- Per a Deloitte study, conglomerates tend to be undervalued, likely because investors are reluctant to assign premium valuations to many-faceted corporations with fewer synergies than more streamlined and focused businesses.
- The result of the spinoff is that both the “spinner” and the “spun” companies appear more transparent in their operations and business results, and thus are more attractive to would-be investors.
- The idea that streamlining unlocks value for both parties seems to be borne out in the actual returns.
- Investing in spinoffs, however, may not be as simple as the index returns suggest. For one thing, spun-off shares tend to take a tumble in the days and weeks after being spun, which could lead many investors to sell these unfamiliar shares out of their portfolio.
- Although investors might think this initial weakness is signaling dire prospects for the new company, the reality is that the weakness in the new shares has little or nothing to do with the fundamentals of the company. Rather, the decline is due to reasons that are mostly technical. Credit Suisse explains that the new shares may not meet the criteria necessary to remain in the index or portfolio that holds the parent company, and so forced selling occurs. Eventually, the forced selling subsides, and the shares recover.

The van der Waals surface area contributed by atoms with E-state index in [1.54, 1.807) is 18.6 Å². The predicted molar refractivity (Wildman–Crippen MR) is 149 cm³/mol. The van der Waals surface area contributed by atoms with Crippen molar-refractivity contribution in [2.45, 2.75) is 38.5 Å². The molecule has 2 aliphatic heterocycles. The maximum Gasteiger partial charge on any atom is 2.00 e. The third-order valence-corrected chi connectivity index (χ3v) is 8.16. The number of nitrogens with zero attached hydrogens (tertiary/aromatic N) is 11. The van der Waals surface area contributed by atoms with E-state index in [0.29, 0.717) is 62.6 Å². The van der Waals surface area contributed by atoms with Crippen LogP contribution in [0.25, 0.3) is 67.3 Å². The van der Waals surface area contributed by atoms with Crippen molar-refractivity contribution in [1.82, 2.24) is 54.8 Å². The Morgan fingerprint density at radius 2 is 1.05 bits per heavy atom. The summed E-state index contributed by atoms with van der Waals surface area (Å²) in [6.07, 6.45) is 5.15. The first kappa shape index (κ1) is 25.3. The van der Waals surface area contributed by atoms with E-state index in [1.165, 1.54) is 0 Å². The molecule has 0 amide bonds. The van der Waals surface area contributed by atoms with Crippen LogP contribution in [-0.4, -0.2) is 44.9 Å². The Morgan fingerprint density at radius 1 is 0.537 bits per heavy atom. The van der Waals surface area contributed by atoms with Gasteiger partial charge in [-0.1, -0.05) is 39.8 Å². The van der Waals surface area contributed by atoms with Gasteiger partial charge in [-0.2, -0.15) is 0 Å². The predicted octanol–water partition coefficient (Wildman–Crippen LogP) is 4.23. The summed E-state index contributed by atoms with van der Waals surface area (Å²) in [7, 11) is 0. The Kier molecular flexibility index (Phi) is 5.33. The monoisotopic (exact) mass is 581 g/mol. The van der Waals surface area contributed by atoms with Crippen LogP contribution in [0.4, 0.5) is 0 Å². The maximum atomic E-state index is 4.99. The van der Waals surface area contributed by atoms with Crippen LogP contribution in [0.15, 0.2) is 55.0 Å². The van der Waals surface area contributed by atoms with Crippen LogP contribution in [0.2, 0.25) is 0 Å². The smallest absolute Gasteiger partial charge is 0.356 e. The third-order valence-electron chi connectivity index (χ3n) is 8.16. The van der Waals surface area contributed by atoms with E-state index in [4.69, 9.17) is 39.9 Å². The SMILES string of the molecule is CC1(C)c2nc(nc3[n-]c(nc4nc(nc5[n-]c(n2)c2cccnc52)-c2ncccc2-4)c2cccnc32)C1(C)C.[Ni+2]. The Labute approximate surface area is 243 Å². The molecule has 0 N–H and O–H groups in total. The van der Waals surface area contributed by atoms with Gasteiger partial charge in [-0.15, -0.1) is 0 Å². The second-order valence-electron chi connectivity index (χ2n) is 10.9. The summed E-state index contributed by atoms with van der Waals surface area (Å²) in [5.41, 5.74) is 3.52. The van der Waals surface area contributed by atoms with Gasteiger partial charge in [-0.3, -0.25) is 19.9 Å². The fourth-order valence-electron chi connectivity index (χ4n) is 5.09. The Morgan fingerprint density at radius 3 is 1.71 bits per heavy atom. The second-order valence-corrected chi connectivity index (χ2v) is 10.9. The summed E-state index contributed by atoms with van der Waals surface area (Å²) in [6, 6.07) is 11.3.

- Spinoffs are not without risks, though, and they are by no means universally successful. In truth, some spinoffs can be the result of a parent company wanting to jettison unwanted liabilities or lagging businesses, and for these reasons, spinoffs such as these, which are now cut off from the resources of the larger, perhaps more diversified parent firm, can be especially vulnerable. As always, investors need to take these factors into consideration when entertaining a prospective investment.
* Source: http://www.fortunefinancialadvisors.com/blog/stock-spin-offs-a-global-perspective
Simple: They keep surprising by making new highs. And that’s why market participants keep buying them on every dip.
Here’s a classic example: BPCL stock broke out to NEW HIGH in 2014, along with Nifty. It was a leadership stock and just watch what BPCL has done since then. [Check the source for the chart]
* Source: http://stateofthemarket.net/2017/01/what-leadership-stocks-do-in-bull-market/
“It has struck me that all men’s misfortunes spring from the single cause that they are unable to stay quietly in one room.” -Blaise Pascal
- Gates: I also remember Warren showing me his calendar. [For me], I had every minute packed [and thought] that was the only way you could do things….The fact that he is so careful about his time. He has days that there’s nothing on it.
And the importance of keeping an open schedule was also discussed by Charlie Munger at the 2016 Daily Journal Meeting:
- One is that we spend a lot of time thinking. Our schedules are not that crowded.
- Our system has been to sift life for a few opportunities and seize a few of them.
- We don’t mind long periods in which nothing happens.
* Original link